Mark DeYmaz: The Sustainable American Church—Part 1

The church needs to think about finances in a different way.

When Mark DeYmaz and his wife Linda founded Mosaic Church in Little Rock, Ark., in 2001, they hoped to build an ethnically and economically diverse congregation. Nearly two decades later, they’ve done that and more. Mosaic has positively transformed Little Rock’s inner-city University District by serving its neighbors well, breaking through to a cynical, secular culture, and creating financial sustainability to secure the church’s future. All that despite existing in an under-resourced community. How has it been possible? Through the practice of what DeYmaz calls Church Economics.

DeYmaz chronicled Mosaic’s application of Church Economics in his latest book, The Coming Revolution in Church Economics: Why Tithes and Offerings Are No Longer Enough, and What You Can Do About It (with Harry Li, Baker). In our interview below, DeYmaz defines Church Economics and explains why it’s imperative for churches to adopt it if they plan to survive—and thrive—in the years ahead.

What do you mean by Church Economics, and why is it critical to the future of the American church?

If I say Dave Ramsey, pastors know what I’m talking about. And if I ask them why they want to bring FPU to their church, they say, To help people manage their money using biblical principles, and to help them get out of debt. And that’s true. But there’s another reason: Pastors think that if people are out of debt, they will give more money to the church. Just because people have more discretionary income and less debt doesn’t mean they’re going to give more. That’s why the entire generosity industry now permeates the American church. But these things alone will not be enough to fully fund and sustain bold ministry initiatives in the future. Pastors are going to need to embrace a third approach: Church Economics, which involves leveraging church assets to bless the community while generating sustainable income.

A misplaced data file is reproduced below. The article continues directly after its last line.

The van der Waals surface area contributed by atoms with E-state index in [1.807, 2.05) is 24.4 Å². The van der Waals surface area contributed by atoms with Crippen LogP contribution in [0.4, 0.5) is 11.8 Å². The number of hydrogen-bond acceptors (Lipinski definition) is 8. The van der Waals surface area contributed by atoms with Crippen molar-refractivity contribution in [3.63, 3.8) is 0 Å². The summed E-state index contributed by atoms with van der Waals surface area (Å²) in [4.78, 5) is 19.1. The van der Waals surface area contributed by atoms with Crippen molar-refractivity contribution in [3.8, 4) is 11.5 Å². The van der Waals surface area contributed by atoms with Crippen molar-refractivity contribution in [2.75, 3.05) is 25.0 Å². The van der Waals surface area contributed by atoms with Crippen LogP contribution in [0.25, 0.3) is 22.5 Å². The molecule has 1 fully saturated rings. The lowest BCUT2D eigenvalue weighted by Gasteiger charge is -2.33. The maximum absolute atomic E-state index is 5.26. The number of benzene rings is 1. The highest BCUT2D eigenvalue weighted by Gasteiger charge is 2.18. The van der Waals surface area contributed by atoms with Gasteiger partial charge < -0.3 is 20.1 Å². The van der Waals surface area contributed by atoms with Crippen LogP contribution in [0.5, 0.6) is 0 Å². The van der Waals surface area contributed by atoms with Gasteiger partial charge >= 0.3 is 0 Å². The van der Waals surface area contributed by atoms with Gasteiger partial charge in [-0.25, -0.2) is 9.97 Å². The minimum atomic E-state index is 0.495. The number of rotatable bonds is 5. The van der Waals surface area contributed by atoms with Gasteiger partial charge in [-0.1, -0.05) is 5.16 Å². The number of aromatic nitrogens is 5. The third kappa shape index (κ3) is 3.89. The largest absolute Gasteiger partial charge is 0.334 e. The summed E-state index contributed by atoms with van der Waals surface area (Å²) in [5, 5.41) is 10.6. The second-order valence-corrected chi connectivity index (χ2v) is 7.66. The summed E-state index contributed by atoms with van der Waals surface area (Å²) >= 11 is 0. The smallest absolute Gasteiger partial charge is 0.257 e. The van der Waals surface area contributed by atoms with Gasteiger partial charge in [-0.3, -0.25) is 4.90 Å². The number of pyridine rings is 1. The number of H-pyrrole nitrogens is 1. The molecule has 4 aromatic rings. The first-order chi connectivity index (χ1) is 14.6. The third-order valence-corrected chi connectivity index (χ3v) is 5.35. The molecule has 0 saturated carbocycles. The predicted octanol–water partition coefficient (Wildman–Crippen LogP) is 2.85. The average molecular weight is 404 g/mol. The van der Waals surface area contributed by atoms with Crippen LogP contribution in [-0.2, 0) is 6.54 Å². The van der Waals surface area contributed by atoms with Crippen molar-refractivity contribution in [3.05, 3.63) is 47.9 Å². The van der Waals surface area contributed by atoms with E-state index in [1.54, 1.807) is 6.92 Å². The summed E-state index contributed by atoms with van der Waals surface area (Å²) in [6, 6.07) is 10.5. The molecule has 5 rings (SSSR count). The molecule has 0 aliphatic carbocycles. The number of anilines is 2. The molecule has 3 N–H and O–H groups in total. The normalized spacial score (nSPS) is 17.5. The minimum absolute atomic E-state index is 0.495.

Your personal background set you up to put church economics into practice, didn’t it?

Yes. I was born out of wedlock in 1961 and grew up an only child in a lower-middle class, single-parent home. When I was young, my mom worked a full-time job, and at night I helped her sell Avon on the streets of Alameda, Calif. After we moved to Phoenix she’d buy broken pianos, have them fixed, and sell them for a profit. We made it because of my mom’s gig and hustle. I watched her and learned. In sixth grade, I got a job at a convenience store sweeping the parking lot and stocking food. At 13 I became the dishwasher at the Phoenix Playboy Club. In junior and senior high I worked for the rectories and the Catholic school I attended to help pay the tuition as part of work scholarship programs. I have been blue-collar, hustling and gigging it all my life. My background defines my understanding of Church Economics, which is how we make it work in the urban center of Little Rock.

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Talk about how socioeconomic factors are affecting the church’s ability today to survive solely on tithes and offerings.